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Sustainable Care seminar: Joan Tronto

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Interdisciplinary Centre of the Social Sciences

219 Portobello

Sheffield

S1 4DP

United Kingdom

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The Centre for International Research on Care, Labour & Equalities (CIRCLE) and the ESRC Sustainable Care Programme are pleased to welcome Professor Joan Tronto to the University of Sheffield for a seminar on: Neopopulism as a Caring Discourse: Beyond Protective to Democratic Caring.

This paper argues that one way to understand the wave of neopopulist politics in higher income countries is as a reaction to the fears engendered by the ongoing practices of neoliberal states. Elections in Eastern Europe, the USA, the Brexit vote, all point to anxieties around membership and fairness. The usual explanations for these phenomena, though, miss a critical point, how care underpins this framework. After all, all political positions make explicit or implicit claims about care. Thus, we need to think about neopopulism as a caring discourse. The paper then explores how neopopulist care discourse builds upon desires to be protected and fits with highly paternalistic and anti-democratic policies. The paper concludes by contrasting how a democratic care ethics can offer different claims about how to respond to the crises that spur neopopulist support.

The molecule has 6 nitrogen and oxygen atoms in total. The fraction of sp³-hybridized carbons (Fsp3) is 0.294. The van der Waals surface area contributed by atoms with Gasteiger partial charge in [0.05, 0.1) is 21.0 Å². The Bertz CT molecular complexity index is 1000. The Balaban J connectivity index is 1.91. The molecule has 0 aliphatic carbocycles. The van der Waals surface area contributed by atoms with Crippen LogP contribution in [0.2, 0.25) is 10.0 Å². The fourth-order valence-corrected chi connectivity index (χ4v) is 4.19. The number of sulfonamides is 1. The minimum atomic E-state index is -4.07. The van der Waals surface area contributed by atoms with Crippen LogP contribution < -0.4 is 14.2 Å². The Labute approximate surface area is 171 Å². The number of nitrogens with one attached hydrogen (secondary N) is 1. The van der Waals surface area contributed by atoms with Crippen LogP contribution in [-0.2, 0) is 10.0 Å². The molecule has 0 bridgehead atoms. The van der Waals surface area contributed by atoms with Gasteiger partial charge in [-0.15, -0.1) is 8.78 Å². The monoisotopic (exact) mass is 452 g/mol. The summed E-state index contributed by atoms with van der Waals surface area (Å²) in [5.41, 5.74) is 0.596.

Joan C. Tronto is a professor of political science at the University of Minnesota, and professor emerita at the City University of New York. She received her BA degree from Oberlin College and her PhD from Princeton University.

Tronto’s research is widely known around the world for her political approach to care ethics. Starting in the 1980s, Tronto argued that the activities that constitute “care” are important not only for women but for all humans. She has published over 40 articles, primarily on this subject. She has published two books on this topic, Moral Boundaries: A Political Argument for an Ethic of Care (1993, Routledge) and Caring Democracy (NYU Press, 2013). In 2014 she was award an honorary doctorate by the University for Humanistic Studies in the Netherlands and in 2015, she won the Brown Prize for Democracy, which resulted in the publication of a short book, Who Cares: How to Reshape a Democratic Politics (Cornell, 2015). She is currently at work on a book on care, international political economy and global justice. Her work is the subject of a volume published in 2014, Moral Boundaries Redrawn.

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Interdisciplinary Centre of the Social Sciences

219 Portobello

Sheffield

S1 4DP

United Kingdom

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